By: Mahdi Kabir

Since the UN member states adopted 17 Sustainable Development Goals (SDGs) with a vow to ensure that everyone can enjoy peace, prosperity, and protection in 2015, seemingly little progress has been made to reach them. This is, at least in part, due to the ambitiousness of the SDGs. In fact, the SDG agenda markedly differs from its predecessor, the Millennium Development Goals (MDGs). For one, the SDGs address a greater number of universal issues than the MDGs, including but not limited to poverty, inequality, climate change, clean water, and peace and justice. Secondly, the SDGs are far more ambitious than the MDGs as rather than requiring only developed countries to reach social goals, the SDGs require all member states—wealthy or poor—to achieve all of 17 goals. 

The Role of Technology

The underlying objective of the UN’s 2015 goals is a lasting abundance of prosperity for future generations across the globe. Given the importance of this objective, there seems to be global lacklustre performance in realizing the SDGs. Living in the age of emerging intelligent technologies, it is only reasonable to wonder what roles technology can, should, and will play. Certainly, there is reluctance to use technological innovation to further social goals due to fears about racial or gender bias, privacy invasions, and potential job loss. That said, the development and adoption of emerging technology that increases accessibility, diminishes disparity, and promotes equality of race and gender is crucial to achieve the SDGs by the fast -approaching UN deadline of 2030.

The Convergence of Law and AI

Recently, the Conflict Analytics Lab has developed an online platform that allows for greater access to justice through predictive dispute resolution research. The Lab’s platform, MyOpenCourt, helps individuals determine whether they are an employee or an independent contractor, and can also determine how much compensation one is entitled to if terminated from their position. In April this year, the Canadian unemployment rate soared to 13% and Canada lost nearly 2 million jobs1. Needless to say, MyOpenCourt comes at a critical time. The majority of Canadian workers cannot afford an employment lawyer and may live in areas where experts skilled in employment law are limited. The launch of MyOpenCourt means that individuals suffering financial loss as a result of the pandemic will now understand their rights — and their options.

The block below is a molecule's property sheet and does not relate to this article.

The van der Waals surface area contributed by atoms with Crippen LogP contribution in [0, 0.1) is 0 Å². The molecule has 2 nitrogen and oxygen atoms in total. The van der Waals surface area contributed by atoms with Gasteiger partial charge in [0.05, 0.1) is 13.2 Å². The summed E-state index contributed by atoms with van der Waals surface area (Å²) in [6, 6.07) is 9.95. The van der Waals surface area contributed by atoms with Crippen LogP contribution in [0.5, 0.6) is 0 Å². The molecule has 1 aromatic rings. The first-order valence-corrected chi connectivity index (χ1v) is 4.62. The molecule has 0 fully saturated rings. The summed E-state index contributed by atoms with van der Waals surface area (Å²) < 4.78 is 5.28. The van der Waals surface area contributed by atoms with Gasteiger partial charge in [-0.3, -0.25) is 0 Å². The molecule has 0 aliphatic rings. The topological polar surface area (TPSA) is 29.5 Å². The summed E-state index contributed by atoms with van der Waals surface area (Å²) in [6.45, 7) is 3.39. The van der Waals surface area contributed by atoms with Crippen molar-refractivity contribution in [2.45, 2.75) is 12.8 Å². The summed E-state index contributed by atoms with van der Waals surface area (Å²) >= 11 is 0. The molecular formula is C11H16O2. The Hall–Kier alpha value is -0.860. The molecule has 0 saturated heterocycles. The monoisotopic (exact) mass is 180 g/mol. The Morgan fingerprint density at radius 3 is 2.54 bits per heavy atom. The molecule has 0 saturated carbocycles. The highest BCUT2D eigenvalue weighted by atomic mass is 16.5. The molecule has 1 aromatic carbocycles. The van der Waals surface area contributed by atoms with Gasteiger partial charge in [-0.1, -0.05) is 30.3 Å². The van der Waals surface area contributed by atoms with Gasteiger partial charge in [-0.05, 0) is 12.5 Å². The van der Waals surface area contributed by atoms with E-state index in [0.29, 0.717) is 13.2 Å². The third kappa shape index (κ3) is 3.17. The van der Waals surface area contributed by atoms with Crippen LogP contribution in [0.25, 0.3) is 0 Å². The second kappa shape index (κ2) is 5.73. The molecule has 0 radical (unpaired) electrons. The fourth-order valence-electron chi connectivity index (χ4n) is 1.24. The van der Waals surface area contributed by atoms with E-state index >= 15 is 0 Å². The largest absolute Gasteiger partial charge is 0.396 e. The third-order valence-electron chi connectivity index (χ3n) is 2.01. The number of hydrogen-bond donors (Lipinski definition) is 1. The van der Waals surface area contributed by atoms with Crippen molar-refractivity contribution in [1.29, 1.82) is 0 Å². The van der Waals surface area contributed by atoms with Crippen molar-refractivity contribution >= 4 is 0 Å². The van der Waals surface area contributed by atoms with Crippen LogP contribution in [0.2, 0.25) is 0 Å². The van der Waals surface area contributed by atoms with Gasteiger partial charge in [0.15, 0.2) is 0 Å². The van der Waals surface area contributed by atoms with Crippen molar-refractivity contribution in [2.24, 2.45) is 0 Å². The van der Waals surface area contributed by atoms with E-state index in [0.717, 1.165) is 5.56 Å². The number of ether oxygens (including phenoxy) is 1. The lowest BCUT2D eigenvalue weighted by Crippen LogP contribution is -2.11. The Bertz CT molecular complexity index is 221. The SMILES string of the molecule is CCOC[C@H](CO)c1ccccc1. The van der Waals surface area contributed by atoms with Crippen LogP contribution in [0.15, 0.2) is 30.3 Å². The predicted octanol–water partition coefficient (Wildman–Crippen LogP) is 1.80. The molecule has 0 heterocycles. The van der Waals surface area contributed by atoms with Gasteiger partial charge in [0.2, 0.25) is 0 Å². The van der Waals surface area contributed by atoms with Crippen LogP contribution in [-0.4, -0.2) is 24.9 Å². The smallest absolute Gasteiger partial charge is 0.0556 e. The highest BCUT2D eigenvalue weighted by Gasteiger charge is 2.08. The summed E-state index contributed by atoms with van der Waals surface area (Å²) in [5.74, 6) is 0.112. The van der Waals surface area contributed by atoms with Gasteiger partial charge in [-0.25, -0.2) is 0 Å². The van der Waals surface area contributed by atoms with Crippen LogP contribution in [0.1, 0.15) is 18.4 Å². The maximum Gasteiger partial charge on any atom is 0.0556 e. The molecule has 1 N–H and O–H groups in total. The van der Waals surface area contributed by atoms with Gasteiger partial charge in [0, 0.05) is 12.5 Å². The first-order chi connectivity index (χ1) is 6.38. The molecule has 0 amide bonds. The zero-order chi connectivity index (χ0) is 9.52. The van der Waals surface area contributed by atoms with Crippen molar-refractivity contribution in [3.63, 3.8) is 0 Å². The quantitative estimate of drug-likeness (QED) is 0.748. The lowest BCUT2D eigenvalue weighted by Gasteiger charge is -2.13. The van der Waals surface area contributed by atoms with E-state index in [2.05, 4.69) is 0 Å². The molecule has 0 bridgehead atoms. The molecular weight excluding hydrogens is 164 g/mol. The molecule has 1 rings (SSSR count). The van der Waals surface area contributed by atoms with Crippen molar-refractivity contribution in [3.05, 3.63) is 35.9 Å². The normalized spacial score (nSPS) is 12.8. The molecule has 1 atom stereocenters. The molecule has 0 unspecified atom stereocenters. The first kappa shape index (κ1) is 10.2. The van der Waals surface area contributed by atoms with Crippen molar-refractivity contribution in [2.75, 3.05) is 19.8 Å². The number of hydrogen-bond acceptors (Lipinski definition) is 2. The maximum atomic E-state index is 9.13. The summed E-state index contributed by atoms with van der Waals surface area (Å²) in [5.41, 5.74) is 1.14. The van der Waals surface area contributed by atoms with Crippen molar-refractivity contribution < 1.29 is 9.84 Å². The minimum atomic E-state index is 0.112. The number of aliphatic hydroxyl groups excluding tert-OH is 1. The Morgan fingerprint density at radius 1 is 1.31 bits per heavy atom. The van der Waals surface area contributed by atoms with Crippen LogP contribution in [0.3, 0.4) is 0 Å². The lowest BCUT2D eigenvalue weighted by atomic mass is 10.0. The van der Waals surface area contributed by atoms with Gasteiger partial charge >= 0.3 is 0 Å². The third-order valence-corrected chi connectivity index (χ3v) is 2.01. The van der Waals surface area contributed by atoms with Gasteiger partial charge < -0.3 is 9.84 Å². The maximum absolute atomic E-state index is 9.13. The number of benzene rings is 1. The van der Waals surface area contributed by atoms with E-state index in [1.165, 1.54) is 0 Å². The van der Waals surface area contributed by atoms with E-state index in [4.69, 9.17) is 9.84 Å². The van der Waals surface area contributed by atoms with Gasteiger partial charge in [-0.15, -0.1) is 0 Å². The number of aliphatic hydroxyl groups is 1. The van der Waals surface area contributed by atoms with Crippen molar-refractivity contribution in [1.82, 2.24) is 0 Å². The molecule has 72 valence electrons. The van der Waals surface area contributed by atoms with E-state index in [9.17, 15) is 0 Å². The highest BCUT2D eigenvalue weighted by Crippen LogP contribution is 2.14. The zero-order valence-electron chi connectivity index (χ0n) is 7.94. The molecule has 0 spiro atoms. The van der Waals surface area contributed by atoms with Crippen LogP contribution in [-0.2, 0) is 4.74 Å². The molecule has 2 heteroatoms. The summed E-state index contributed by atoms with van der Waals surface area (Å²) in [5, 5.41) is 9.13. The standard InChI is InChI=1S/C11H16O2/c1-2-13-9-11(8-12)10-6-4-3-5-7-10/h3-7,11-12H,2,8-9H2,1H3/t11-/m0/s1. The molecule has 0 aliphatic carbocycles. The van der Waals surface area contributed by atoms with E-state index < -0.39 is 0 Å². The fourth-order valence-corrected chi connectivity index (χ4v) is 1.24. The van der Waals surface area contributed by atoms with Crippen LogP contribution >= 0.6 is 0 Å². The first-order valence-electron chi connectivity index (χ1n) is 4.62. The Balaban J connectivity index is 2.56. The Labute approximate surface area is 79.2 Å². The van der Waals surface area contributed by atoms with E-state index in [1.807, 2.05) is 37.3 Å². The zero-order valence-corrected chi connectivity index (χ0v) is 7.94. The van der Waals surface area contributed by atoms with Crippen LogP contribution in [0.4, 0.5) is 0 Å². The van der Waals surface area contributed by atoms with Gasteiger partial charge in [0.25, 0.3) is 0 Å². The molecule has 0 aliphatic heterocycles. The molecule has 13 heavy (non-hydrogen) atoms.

SDG 16 & AI

With regard to the 17 SDGs, the Conflict Analytics Lab contributes to two incredibly important goals — SDG 16(.3), and SDG 17. SDG 16, “Peace, Justice, and Strong Institutions”, targets to “promote peaceful and inclusive societies for sustainable development , provide access to justice for all, and build effective, accountable, and inclusive institutions at all levels”² contains a target that the Lab has made meaningful progress towards, with the help of AI. SDG 16.3 speaks to the rule of law and equal access to justice for all, thus requiring a change to fundamental structures in society³. According to Justice Canada, the main barriers to access to justice include financial cost and lack of information and availability of services

SDG 17 & AI 

The fundamental structures in society that perpetuate disparities of wealth and knowledge in Canada cannot be transformed overnight. Indeed, the UN recognizes that increasing legal information and the accessibility and affordability of legal services requires much collaborative effort. Enter SDG 17—Partnerships for the Goals. SDG 17 broadly attempts to establish global partnerships and increase the instruments of successful implementation of the SDGs. SDG target 17.16, particularly, discusses “multi-stakeholder partnerships that mobilize and share knowledge, expertise, technology and financial resources, to support the achievement of the sustainable development goals in all countries…”.5 

Materializing global multi-stakeholder partnerships is a feat in itself because the sharing of knowledge, intellectual property, technology, and financial resources requires immense effort and an established, high degree of trust. By establishing a network of experts across the nation and globe (SDG17), the Conflict Analytics Lab is able to use machine learning to provide legal advice at no cost, thus making meaningful progress towards SDG 16.3—increasing access to justice. In the world’s journey to a sustainable planet, Dr. Dahan, the Lab, and global partners have made a sizable contribution to the achievement of SDG 16 and 17 in Canada and in partner countries.